Accident in the laboratory

I had an accident in the laboratory some weeks ago.

To be admitted to a chemistry master you need to attend a course in research laboratories risks prevention. If you haven’t attended it, you must sign a document saying you’ll do it so you can get the master’s certificate.

When you think of it, it’s rather absurd they ask for you to attend the course before finishing the studies instead of before entering the laboratory. When you attend it you realise why it’s like this. In fact, the course is just a conference. A four-hour conference, long and boring, but still it’s only four hours. You’re not told anything you haven’t been told a thousand times in the degree training: emergency exits, showers, eyewash fountains, fireproof blankets, fire extinguishers, waste management, lab coat, glasses, gloves…

But there are far more dangerous things they don’t warn you about and this was my problem.

I was doing my round to pick up the people for lunch. I entered the laboratory of a girl who always smells like a Nenuco doll. She denies it and says it’s vanilla perfume. That’s the reason.

I sat next to her while she ended some analysis with the TOF. She told me to go for the mates in the other laboratory and come back in five minutes. Then the accident happened, when I stood up.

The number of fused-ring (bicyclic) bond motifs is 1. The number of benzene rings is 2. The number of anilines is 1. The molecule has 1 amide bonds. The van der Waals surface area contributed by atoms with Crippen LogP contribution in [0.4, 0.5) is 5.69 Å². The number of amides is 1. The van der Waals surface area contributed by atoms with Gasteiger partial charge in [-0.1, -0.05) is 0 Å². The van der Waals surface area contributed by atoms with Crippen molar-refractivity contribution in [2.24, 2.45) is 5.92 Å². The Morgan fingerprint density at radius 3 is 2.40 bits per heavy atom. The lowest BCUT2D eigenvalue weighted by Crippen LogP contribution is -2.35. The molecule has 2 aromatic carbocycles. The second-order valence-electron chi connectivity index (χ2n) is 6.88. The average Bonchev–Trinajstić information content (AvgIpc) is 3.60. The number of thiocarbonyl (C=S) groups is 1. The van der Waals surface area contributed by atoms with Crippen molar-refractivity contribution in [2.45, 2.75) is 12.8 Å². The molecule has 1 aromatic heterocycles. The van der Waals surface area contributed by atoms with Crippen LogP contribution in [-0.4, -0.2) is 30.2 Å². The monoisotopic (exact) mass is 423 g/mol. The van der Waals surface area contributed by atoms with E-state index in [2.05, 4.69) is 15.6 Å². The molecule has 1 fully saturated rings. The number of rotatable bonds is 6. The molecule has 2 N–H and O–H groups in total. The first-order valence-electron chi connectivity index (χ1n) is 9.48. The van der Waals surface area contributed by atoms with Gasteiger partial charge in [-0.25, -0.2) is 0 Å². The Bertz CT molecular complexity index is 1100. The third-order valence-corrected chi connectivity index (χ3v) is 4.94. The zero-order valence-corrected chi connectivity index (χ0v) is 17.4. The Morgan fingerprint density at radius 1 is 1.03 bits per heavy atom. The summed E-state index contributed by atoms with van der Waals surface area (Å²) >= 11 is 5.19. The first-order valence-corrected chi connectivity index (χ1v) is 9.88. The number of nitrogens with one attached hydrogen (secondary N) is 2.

Imagine a considerably big table with a not less big instrument on it, and even heavier and more expensive (much more). And this instrument ionizes substances and analyse the ions by mass spectrometry using a magnetic field. Excellent stuff. Well, as I stood up I hit my knee against the table edge.

Yes, the mot dangerous thing in the laboratory is the furniture.

It was one of those gentle but just-at-the-spot hit. I fell to the ground thinking I would die young and handsome, which appeared like a funny comment to Nenuco, I don’t know why.

What I mean is that I’ve never seen anyone using fire extinguishers, showers and fireproof blankets, but these silly accidents happen now and then. It would we wise to add a warning to the risk prevention conference.


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